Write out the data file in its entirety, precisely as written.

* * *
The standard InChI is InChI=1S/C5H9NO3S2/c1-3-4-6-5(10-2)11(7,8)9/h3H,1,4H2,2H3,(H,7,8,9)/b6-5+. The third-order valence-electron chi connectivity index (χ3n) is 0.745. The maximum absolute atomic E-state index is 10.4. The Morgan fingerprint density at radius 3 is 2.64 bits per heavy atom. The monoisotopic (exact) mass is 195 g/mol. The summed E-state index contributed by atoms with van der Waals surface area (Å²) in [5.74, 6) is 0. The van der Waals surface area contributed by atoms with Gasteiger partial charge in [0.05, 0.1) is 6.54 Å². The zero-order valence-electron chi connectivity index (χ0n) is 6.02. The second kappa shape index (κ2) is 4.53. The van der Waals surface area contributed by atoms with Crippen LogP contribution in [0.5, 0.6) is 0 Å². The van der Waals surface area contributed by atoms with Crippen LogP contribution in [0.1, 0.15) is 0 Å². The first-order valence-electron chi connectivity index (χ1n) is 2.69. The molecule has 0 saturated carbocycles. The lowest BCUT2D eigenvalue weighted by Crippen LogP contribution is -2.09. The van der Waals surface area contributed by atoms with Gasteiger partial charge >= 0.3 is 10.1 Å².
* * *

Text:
The standard InChI is InChI=1S/C5H9NO3S2/c1-3-4-6-5(10-2)11(7,8)9/h3H,1,4H2,2H3,(H,7,8,9)/b6-5+. The third-order valence-electron chi connectivity index (χ3n) is 0.745. The maximum absolute atomic E-state index is 10.4. The Morgan fingerprint density at radius 3 is 2.64 bits per heavy atom. The monoisotopic (exact) mass is 195 g/mol. The summed E-state index contributed by atoms with van der Waals surface area (Å²) in [5.74, 6) is 0. The van der Waals surface area contributed by atoms with Gasteiger partial charge in [0.05, 0.1) is 6.54 Å². The zero-order valence-electron chi connectivity index (χ0n) is 6.02. The second kappa shape index (κ2) is 4.53. The van der Waals surface area contributed by atoms with Crippen LogP contribution in [0.5, 0.6) is 0 Å². The van der Waals surface area contributed by atoms with Crippen LogP contribution in [0.1, 0.15) is 0 Å². The first-order valence-electron chi connectivity index (χ1n) is 2.69. The molecule has 0 saturated carbocycles. The lowest BCUT2D eigenvalue weighted by Crippen LogP contribution is -2.09. The van der Waals surface area contributed by atoms with Gasteiger partial charge >= 0.3 is 10.1 Å².